Given that γ-tubulin associates with both nuclear- and mitochondrial DNA, we postulate that the protein levels of γ-tubulin might synchronize gene expression of mitochondrial-related genes with on-going biological processes, such as mtDNA replication. To elucidate the effect of γTubulin reduction on mitochondrial-related gene signatures, we made use of mitochondrial-regulating gene signatures from 58 pre-defined gene sets containing mitochondrial-associated genes (Supplementary Data 1). Also, we created a custom gene set using all genes in the MitoCarta23. The detailed listing of all 59 gene sets is presented in Supplementary Data 1. The effect of γTubulin reduction on mitochondrial target gene signatures were examined by performing a gene set enrichment analysis (GSEA)24, 25 between RNA-seq samples from MCF10A and from γTubulinsh-MCF10A cells. Among the top 10 gene sets found to be affected, we noted biological process such as regulation of mitochondrial membrane permeability and reactome RNA, POL I, RNA POL III, as well as mitochondrial transcription (Supplementary Tables 1 and 2). The detailed results of the GSEA that shows an example of an enrichment plot produced for one of the used gene set is presented in Fig. 5a and Table 1. In concert, the data presented here suggest that alterations in the γ-tubulin meshwork affect the expression of mitochondrial-related genes.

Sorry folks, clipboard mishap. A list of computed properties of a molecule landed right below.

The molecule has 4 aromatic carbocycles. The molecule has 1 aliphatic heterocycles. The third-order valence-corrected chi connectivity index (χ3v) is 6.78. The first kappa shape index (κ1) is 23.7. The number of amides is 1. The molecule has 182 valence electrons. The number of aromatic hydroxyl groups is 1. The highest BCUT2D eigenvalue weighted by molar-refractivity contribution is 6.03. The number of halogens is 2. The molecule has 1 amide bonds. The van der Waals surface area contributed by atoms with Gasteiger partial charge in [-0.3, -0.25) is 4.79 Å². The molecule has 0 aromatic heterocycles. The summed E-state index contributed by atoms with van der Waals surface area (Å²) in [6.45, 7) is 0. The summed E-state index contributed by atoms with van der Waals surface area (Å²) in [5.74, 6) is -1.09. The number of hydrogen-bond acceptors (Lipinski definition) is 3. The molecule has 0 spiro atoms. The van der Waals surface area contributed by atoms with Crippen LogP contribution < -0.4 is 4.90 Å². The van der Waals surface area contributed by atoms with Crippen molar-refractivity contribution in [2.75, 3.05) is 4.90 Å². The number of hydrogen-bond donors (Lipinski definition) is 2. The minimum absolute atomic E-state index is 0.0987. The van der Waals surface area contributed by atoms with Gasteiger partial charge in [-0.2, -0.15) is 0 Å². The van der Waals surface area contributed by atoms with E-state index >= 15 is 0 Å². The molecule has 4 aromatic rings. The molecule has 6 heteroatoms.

To further elucidate the effect of γ-tubulin on mtDNA dynamics, we analyzed changes in the expression of the mitochondrial-related genes HTATIP2 (HIV-1 TAT-Interacting Protein 2) and SLC25A6 (Solute Carrier Family 25 Member 6), and of the mitochondrial-encoded genes MTCO2 and ATP6 (ATP synthase F0 Subunit 6) in U2OS and MCF10A cell populations that stably expressing γTubulin shRNA. In comparison to control cells, reduced expression of γ-tubulin in γTubulinsh-U2OS and γTubulinsh-MCF10A cells caused an increased protein expression of MTCO2, HTATIP2 and SLC25A6, whereas the expression of ATP6 was decreased (Fig. 5b). Furthermore, it can also be noted that HTATIP2, and SLC25A6 were amongst the most positively enriched genes in γTubulinsh-MCF10A cells (Table 1). These observations confirm that the protein levels of γ-tubulin affect the expression of mitochondrial-related genes.
The γ-tubulin meshwork controls mitochondrial function
To establish the metabolic effect of the interaction of mitochondria with γ-tubulin, we analyzed mitochondrial respiration by determining the cellular oxygen consumption rate with the Seahorse Extracellular Flux analyser (Methods section) in cells with variable concentrations of γ-tubulin. We measured the oxygen consumption rate in U2OS cells, γTubulinsh-U2OS and in γTubulinsh-U2OS cells stably co-expressing human GFP-tagged sh-resistant γ-tubulin (γTubulinsh-U2OS-γ-tubulinresist; Fig. 5c, Supplementary Fig. 5a, b).